Wednesday, March 28, 2012

Name That Tool

My favorite garden hand tool
More than a decade ago I bought a galvanized bucket and the garden tools it contained at a yard sale. I asked the husband babysitting the sale if he would throw in a small Igloo cooler and give me a reduced price for the whole assortment. I even mentioned a ridiculously low price.

I think I embarrassed my husband, but starting at a low price, delivered with a cheerful, humble smile is always worth a try at yard sales. Bargaining is entertaining. Some folks are ready to get rid of stuff. Others want to get rid of stuff, too; but they set their yard sale prices much higher based on what they paid for an item new or the value they unconsciously place on the item’s ability to invoke treasured memories.

This gentleman didn’t blink at my offer. He said, “Sure!” I promptly hauled my purchases to our van before the wife could return and throw a fit. I still use the galvanized bucket to hold my gardening hand tools, and several that were in that bucket are among the ones I use regularly. And the little cooler continues serving us well for his and her picnics and day trips.

My haul also included a tool I hadn’t seen before but which quickly became my favorite garden hand tool. It has a wonderful wooden handle and a single long metal shaft that ends in a flat triangle with a “V” notch in the business end. I love how I can poke it deep into the ground next to a stubborn weed and loosen the unwelcome offender from its grip in my garden. Ha! Take that!

But I can’t very well sing my favorite tool’s praises without knowing its name. It would be like leaving the hospital with your newborn, lovingly addressing him or her only as “Hey, You.”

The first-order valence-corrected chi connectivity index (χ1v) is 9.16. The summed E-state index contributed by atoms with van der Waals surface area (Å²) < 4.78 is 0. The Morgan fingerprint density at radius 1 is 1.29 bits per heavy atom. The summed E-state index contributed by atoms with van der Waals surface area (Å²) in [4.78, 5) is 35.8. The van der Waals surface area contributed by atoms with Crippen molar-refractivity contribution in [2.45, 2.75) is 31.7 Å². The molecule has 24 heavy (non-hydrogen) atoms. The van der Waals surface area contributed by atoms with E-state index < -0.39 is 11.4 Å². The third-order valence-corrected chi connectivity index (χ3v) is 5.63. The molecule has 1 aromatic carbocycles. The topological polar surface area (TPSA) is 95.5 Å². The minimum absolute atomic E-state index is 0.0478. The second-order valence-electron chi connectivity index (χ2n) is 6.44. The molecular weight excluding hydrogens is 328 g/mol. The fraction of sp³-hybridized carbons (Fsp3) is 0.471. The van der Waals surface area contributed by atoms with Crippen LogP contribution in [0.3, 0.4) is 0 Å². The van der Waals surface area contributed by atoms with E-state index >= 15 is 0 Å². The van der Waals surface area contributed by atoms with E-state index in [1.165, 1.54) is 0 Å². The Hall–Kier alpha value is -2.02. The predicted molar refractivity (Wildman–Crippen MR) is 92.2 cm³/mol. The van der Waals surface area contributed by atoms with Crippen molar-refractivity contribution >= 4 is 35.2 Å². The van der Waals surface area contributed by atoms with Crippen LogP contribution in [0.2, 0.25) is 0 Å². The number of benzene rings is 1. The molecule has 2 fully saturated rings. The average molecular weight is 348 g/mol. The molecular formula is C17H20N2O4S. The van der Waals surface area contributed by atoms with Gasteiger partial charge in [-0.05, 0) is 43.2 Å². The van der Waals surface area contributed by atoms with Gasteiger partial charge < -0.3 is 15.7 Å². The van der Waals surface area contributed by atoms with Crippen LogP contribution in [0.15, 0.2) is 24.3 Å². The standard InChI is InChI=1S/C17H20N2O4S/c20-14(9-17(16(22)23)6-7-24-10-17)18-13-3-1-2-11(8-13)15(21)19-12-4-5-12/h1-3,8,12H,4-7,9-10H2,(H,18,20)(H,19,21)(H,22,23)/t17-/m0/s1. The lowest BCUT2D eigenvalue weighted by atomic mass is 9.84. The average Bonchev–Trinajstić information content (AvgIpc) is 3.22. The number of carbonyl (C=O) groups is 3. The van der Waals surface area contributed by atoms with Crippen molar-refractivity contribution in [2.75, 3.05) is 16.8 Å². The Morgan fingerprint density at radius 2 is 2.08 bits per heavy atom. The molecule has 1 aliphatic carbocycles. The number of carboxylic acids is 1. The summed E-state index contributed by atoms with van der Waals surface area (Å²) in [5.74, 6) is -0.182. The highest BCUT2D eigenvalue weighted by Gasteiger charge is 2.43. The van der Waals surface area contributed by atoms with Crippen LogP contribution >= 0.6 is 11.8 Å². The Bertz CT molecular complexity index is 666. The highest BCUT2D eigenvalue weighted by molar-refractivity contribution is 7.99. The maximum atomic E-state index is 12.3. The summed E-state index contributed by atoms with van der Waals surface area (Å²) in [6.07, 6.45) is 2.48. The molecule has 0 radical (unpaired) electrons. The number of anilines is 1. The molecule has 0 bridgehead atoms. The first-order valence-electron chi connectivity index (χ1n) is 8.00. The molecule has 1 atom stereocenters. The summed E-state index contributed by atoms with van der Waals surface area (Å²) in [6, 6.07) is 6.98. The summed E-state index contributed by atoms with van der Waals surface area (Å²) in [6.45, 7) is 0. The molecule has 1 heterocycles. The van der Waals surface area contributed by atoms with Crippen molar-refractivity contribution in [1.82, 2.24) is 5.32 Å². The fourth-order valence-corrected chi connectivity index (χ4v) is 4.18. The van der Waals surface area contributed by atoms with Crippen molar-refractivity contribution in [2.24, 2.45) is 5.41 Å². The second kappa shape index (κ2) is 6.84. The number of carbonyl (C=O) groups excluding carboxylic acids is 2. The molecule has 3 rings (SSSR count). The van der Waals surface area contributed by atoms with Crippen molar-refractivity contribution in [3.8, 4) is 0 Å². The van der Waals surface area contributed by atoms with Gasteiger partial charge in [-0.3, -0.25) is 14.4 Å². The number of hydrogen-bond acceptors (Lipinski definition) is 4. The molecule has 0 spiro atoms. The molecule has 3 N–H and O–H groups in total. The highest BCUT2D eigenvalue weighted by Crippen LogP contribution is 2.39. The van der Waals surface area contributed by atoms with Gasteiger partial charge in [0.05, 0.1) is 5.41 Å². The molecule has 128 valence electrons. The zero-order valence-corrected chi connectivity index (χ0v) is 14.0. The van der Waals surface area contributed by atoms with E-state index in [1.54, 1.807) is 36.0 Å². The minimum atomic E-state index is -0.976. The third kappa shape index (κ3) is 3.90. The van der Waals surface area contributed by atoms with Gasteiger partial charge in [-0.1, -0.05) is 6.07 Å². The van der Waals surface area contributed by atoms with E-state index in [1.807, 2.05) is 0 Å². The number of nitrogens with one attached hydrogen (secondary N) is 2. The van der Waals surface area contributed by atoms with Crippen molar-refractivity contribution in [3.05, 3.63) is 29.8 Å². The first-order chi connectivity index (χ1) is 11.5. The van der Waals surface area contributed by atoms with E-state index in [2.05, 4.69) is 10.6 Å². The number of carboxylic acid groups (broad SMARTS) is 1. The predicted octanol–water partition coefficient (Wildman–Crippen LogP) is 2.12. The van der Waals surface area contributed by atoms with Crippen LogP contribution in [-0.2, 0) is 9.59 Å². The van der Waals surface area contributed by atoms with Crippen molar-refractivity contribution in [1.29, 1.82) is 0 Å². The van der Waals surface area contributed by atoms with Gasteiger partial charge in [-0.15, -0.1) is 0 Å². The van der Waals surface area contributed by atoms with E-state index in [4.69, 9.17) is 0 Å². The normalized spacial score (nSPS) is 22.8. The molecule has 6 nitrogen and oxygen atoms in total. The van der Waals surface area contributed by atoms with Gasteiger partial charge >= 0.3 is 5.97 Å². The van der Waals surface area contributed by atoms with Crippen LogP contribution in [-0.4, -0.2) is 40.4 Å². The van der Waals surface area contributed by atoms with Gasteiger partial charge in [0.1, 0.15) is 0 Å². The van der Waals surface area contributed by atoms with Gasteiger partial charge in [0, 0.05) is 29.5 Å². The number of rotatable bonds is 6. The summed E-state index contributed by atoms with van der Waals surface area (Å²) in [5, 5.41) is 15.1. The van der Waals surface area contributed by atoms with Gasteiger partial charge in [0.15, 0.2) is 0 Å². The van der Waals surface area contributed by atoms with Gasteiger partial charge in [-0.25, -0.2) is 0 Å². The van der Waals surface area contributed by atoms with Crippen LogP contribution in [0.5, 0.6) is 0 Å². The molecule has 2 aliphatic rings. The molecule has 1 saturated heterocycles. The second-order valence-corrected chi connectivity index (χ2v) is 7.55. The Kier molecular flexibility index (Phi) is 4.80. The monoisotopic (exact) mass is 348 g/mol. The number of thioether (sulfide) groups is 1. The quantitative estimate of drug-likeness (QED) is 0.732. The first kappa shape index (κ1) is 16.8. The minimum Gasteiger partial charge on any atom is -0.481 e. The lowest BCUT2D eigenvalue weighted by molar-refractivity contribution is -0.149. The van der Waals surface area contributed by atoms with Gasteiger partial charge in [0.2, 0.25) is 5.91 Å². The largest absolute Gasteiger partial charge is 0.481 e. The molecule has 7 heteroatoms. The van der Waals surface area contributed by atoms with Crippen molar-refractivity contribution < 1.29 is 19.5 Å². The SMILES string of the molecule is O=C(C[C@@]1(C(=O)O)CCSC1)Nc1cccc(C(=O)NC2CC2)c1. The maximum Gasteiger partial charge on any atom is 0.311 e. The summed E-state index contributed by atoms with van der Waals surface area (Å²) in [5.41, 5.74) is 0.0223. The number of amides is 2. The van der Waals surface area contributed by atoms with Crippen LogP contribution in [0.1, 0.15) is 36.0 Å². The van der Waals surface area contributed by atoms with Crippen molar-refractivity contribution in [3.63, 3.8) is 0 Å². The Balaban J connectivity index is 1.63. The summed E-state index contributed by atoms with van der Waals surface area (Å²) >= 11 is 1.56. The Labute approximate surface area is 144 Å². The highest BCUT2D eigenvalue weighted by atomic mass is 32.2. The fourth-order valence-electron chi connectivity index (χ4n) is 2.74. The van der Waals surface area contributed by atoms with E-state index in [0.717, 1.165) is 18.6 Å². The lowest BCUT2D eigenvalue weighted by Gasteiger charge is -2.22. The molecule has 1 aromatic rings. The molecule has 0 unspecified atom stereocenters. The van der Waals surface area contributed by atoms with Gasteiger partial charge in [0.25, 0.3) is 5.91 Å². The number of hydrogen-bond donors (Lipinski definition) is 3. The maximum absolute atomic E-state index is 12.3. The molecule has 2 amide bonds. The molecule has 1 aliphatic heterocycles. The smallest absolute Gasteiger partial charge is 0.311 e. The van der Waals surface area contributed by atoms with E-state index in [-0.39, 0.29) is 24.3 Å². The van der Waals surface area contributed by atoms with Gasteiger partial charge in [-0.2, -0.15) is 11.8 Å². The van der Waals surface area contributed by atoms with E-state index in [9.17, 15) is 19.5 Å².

The trouble with me and Google searches, however, is that I turn the search into a major expedition as one intriguing fact, at least intriguing to me, leads to another jewel of information and another and another.

The tool I finally found most like mine was an asparagas knife. I had never heard of an asparagas knife but enjoyed the description on the Red Pig Tool’s site:

“Asparagus harvesting knives . . . became America's favorite weed pry by default -- they're vastly more effective than either a screwdriver or a table knife, the usual alternatives.”

I googled the words “weed pry” from the same product description and wound up back at Red Pig again. I was rather charmed by the text that asserted that my beloved weed fighter was either a “dandelion weeder” or not a weeder at all but an “asparagas harvesting knife under an assumed identity.”

The "dandelion weeder" reference gave me another term for googling. Bingo! Among the sales sites that popped up were several that included images. Definitely just like my favorite tool. Although it has yet to encounter either a dandelion or asparagas, now I can choose to refer to my “dandelion weeder” or if I want to embellish my meager gardening skills, my “asparagas harvesting knife.”


  1. which ever one you decide to call it, dandelion or asparagus it is cool and i have never seen one before, plus you are way brave to Deal with the owner of this wonderful tool. I always look at the price and leave if it is to much. i am a big chicken on dickering

  2. What a cool story!! I guess the common weed digger is now given the dignity it deserves!!!

  3. I am so glad you found out the name of your favorite gardening tool. So much better than the watchamacallit!!

  4. I don't believe I've ever seen one of those dandelion weeders, but we sure could use one here! We have lots of dandelions :(

    Ed loves yard sales, and he doesn't mind asking for a cheaper price either! I'm not brave enough to wheel and deal.

    I appreciate the recent sweet comments that you left on my blog. I'll keep you posted on the gardening adventures of Ed and Kathy :)

  5. I have one of those and use it all the time in hand to weed combat. Now I know what to call it. Thanks. However with my bad back, I now mostly use a long handled, triangle shaped hoe that I can use standing up. Not as precise but works marvelously.
    I am embarrassment to all who love to dicker.I willingly pay sticker price even at yard sales. Sad, I know.

  6. yes, I, too, hate to bargain -- even in foreign countries where it expected!